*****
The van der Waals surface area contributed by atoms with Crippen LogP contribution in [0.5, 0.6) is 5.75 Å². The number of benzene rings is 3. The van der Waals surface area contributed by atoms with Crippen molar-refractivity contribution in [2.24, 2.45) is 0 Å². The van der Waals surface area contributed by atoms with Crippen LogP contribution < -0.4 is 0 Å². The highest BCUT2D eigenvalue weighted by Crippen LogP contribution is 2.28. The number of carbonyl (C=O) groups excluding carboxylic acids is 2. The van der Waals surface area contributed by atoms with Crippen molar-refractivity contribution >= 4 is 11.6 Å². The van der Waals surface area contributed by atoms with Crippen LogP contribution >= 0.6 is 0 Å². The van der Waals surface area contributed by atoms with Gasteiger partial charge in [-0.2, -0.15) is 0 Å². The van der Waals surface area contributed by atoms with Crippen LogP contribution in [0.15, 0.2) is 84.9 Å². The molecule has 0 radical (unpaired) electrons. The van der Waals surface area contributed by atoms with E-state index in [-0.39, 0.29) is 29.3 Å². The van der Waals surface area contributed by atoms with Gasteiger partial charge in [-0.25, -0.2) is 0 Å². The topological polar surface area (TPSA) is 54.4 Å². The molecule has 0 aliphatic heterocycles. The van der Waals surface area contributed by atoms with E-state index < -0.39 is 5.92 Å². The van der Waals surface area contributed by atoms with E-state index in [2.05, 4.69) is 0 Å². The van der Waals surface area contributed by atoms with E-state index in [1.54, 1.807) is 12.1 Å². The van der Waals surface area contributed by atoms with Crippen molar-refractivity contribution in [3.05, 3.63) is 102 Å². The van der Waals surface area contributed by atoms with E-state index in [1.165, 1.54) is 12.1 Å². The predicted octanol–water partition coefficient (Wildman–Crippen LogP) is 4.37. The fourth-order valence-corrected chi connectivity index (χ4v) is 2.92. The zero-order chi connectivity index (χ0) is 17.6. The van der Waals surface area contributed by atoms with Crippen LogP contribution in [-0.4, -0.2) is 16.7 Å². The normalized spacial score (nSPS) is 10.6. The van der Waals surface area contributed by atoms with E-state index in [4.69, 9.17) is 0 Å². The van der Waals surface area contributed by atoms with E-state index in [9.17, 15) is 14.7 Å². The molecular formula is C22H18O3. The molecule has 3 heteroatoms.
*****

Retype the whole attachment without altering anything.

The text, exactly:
The van der Waals surface area contributed by atoms with Crippen LogP contribution in [0.5, 0.6) is 5.75 Å². The number of benzene rings is 3. The van der Waals surface area contributed by atoms with Crippen molar-refractivity contribution in [2.24, 2.45) is 0 Å². The van der Waals surface area contributed by atoms with Crippen LogP contribution < -0.4 is 0 Å². The highest BCUT2D eigenvalue weighted by Crippen LogP contribution is 2.28. The number of carbonyl (C=O) groups excluding carboxylic acids is 2. The van der Waals surface area contributed by atoms with Crippen molar-refractivity contribution >= 4 is 11.6 Å². The van der Waals surface area contributed by atoms with Crippen LogP contribution >= 0.6 is 0 Å². The van der Waals surface area contributed by atoms with Gasteiger partial charge in [-0.2, -0.15) is 0 Å². The van der Waals surface area contributed by atoms with Crippen LogP contribution in [0.15, 0.2) is 84.9 Å². The molecule has 0 radical (unpaired) electrons. The van der Waals surface area contributed by atoms with E-state index in [-0.39, 0.29) is 29.3 Å². The van der Waals surface area contributed by atoms with Gasteiger partial charge in [-0.25, -0.2) is 0 Å². The topological polar surface area (TPSA) is 54.4 Å². The molecule has 0 aliphatic heterocycles. The van der Waals surface area contributed by atoms with E-state index < -0.39 is 5.92 Å². The van der Waals surface area contributed by atoms with E-state index in [2.05, 4.69) is 0 Å². The van der Waals surface area contributed by atoms with E-state index in [1.54, 1.807) is 12.1 Å². The van der Waals surface area contributed by atoms with Crippen molar-refractivity contribution in [3.05, 3.63) is 102 Å². The van der Waals surface area contributed by atoms with E-state index in [1.165, 1.54) is 12.1 Å². The predicted octanol–water partition coefficient (Wildman–Crippen LogP) is 4.37. The fourth-order valence-corrected chi connectivity index (χ4v) is 2.92. The zero-order chi connectivity index (χ0) is 17.6. The van der Waals surface area contributed by atoms with Crippen LogP contribution in [-0.4, -0.2) is 16.7 Å². The normalized spacial score (nSPS) is 10.6. The van der Waals surface area contributed by atoms with E-state index in [4.69, 9.17) is 0 Å². The van der Waals surface area contributed by atoms with E-state index in [9.17, 15) is 14.7 Å². The molecular formula is C22H18O3. The molecule has 3 heteroatoms.